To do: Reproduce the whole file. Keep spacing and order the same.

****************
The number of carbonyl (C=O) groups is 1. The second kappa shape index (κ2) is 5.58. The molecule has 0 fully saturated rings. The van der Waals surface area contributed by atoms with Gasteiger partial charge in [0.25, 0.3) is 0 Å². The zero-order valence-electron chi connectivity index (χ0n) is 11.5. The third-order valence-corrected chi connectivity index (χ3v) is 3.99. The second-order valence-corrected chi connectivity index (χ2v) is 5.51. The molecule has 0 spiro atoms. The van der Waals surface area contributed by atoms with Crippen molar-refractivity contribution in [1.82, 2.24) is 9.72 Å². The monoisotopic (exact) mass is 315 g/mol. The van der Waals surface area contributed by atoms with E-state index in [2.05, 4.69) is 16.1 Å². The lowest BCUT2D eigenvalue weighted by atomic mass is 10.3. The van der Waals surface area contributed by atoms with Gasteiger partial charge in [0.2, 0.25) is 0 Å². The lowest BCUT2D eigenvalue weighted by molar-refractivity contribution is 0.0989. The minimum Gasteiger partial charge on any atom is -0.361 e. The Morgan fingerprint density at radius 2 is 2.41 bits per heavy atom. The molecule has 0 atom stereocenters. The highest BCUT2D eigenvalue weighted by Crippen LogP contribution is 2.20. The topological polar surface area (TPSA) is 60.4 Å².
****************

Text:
The number of carbonyl (C=O) groups is 1. The second kappa shape index (κ2) is 5.58. The molecule has 0 fully saturated rings. The van der Waals surface area contributed by atoms with Gasteiger partial charge in [0.25, 0.3) is 0 Å². The zero-order valence-electron chi connectivity index (χ0n) is 11.5. The third-order valence-corrected chi connectivity index (χ3v) is 3.99. The second-order valence-corrected chi connectivity index (χ2v) is 5.51. The molecule has 0 spiro atoms. The van der Waals surface area contributed by atoms with Crippen molar-refractivity contribution in [1.82, 2.24) is 9.72 Å². The monoisotopic (exact) mass is 315 g/mol. The van der Waals surface area contributed by atoms with E-state index in [2.05, 4.69) is 16.1 Å². The lowest BCUT2D eigenvalue weighted by atomic mass is 10.3. The van der Waals surface area contributed by atoms with Gasteiger partial charge in [0.2, 0.25) is 0 Å². The lowest BCUT2D eigenvalue weighted by molar-refractivity contribution is 0.0989. The minimum Gasteiger partial charge on any atom is -0.361 e. The Morgan fingerprint density at radius 2 is 2.41 bits per heavy atom. The molecule has 0 atom stereocenters. The highest BCUT2D eigenvalue weighted by Crippen LogP contribution is 2.20. The topological polar surface area (TPSA) is 60.4 Å².